Semi-official postmasters are paid a margin for skill of about 10s. a week above the basic wage as a reward for their arduous and responsible work. They must be men possessing good clerical ability, yet that is all they are paid. The department could not call on farm workers or main roads employees to undertake the work. Many non-official postmasters have a greater volume of work to handle than has the official postal clerk, who enjoys annual leave, and they have to take full respon- sibiliiy for the conduct; of their offices while they are away on holiday. The department now grants three weeks’ annual leave to temporary and semi-official employees, even to telegraph messengers, but no leave leave as such is granted to non-official postmasters. I appeal to the AssistantMinister to give sympathetic consideration to the claims of these officers. Months ago we were told that an investigation was being made into ‘the matter, but we have not yet learned the result of it. Any one who has travelled extensively through our country districts realizes the great work which these people are doing and also the value of these small offices to farmers in remote areas. It is only right that these employees, who are not permanent find enjoy no superannuation benefits or, in fact, any security of tenure, should be remunerated on a more liberal scale, particularly when, I repeat, this department has made profits aggregating £4,241,000 over the last five years.
.- I congratulate the Assistant Minister (Mr. Perkins) on his promotion to the Cabinet. As the Postmaster-General’s Department is one of the most efficient of our government services, very few of its activities can be criticized. I direct the attention of the Assistant Minister, however, to one or two matters in respect of which,I suggest, there is room for improvement.I do not know exactly who has been, responsible for allowing the carriage through the mails of 47 communistic publications in contravention of a ban recently imposed on such matter by this Government.
– That is the new policy of this Government.
– The Department has been severely criticized in respect of this matter in various parts of the Commonwealth. This week I asked a question as to what action the Government proposed, to take to re-impose this ban, and I was given to understand that no action in that direction is at present contemplated. It may be that the Government intends to deal with this matter in another way, but I sincerely hope that a satisfactory explanation will be forthcoming concerning the carriage) through the mails of these publications.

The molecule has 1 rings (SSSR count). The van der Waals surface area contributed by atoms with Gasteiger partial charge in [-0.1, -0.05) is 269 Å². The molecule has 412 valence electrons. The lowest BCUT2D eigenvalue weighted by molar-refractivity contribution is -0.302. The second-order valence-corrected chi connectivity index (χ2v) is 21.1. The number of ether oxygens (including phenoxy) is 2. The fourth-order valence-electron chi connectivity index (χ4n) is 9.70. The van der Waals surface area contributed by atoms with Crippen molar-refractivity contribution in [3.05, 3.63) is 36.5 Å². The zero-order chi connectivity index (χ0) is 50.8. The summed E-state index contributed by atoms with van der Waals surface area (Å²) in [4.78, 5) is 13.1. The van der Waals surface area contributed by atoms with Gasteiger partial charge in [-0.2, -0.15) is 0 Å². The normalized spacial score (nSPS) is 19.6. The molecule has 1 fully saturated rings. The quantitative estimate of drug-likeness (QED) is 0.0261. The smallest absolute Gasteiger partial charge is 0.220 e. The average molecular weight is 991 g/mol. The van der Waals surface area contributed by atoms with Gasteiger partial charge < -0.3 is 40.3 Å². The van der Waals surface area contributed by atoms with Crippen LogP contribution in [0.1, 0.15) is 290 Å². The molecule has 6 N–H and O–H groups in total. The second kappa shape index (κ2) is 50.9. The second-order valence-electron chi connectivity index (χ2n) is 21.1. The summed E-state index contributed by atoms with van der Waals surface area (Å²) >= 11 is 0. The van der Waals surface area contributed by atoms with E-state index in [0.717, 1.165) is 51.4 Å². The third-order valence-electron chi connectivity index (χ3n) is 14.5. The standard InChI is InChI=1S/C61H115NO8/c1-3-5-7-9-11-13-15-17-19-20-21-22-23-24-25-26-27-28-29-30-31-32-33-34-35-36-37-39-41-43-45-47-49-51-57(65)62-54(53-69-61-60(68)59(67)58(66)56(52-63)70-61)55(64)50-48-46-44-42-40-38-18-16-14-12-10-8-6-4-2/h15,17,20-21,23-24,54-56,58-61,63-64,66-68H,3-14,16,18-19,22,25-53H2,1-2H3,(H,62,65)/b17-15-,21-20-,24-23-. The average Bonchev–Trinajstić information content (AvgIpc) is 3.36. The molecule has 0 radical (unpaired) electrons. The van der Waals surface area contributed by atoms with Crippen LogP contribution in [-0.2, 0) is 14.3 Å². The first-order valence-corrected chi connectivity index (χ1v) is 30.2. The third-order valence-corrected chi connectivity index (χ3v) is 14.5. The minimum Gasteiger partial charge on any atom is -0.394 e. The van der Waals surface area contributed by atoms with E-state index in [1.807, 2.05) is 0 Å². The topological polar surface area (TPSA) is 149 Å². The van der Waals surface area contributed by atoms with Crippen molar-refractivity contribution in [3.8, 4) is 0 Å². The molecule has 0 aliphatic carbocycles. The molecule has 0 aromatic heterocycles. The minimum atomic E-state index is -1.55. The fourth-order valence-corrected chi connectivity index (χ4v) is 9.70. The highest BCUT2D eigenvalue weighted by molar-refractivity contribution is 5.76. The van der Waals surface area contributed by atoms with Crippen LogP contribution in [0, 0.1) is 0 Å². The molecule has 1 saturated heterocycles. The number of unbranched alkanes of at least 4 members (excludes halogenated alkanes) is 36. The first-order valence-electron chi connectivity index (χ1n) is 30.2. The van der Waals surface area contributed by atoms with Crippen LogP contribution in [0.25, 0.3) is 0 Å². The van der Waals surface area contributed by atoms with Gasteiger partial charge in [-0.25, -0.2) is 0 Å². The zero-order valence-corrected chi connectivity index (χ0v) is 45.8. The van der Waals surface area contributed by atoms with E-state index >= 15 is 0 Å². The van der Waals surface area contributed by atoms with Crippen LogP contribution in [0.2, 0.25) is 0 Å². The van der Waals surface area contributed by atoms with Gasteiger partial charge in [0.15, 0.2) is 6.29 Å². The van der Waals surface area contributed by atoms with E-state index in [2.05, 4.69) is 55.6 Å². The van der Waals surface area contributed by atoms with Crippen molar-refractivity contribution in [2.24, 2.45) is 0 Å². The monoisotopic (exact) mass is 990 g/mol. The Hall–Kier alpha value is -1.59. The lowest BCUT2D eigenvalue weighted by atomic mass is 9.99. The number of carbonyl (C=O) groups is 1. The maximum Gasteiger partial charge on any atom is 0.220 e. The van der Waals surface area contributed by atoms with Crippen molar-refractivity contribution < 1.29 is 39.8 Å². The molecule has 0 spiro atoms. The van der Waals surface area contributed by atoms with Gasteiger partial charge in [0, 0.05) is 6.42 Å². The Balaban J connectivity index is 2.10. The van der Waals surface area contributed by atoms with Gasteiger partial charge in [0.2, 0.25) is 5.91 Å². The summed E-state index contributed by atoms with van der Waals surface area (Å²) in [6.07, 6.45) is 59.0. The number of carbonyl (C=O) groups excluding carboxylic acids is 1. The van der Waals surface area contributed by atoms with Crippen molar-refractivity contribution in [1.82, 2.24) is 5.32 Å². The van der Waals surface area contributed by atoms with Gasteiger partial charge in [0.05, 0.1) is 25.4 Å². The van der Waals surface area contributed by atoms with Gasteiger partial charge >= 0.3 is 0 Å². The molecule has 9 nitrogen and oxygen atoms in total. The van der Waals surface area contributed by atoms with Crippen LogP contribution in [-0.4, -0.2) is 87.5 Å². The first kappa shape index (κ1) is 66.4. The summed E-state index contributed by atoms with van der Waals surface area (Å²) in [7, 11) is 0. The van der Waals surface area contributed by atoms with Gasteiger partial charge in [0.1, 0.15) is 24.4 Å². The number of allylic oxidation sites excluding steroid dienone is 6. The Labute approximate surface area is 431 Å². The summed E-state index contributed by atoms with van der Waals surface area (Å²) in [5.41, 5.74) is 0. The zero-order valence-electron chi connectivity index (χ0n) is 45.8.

The policy of this Government is directed against communism and communistic activities. I do not wish to provoke a debate on this particular subject at the moment, but merely ask for an explanation of the point which I have raised, and repeat my inquiry as to whether the Government intends to re-impose its ban on the carriage through the mails of literature of this nature.
– Does the honorable member think that the ban should be imposed on each of those publications?
– I do. not oppose the carriage through the mails of any publication coming into Australia which gives one information with regard to the activities of any government, but I strongly oppose such facilities being given in respect of any publication which suggests that we should destroy constitutional government by revolutionary means. Any publication of that character should be banned and I do not think that any honorable member, even the honorable member for Batman (Mr. Brennan), would oppose that suggestion.
The time has how arrived when reductions of postal, telegraphic and telephonic rates should be effected and when particular attention should be given to the improvement of our air-mail services. I trust that there will be no further delay in inaugurating new air-mail services in Australia. I draw attention to the excessive charges made by the existing services as compared with those operating in other countries.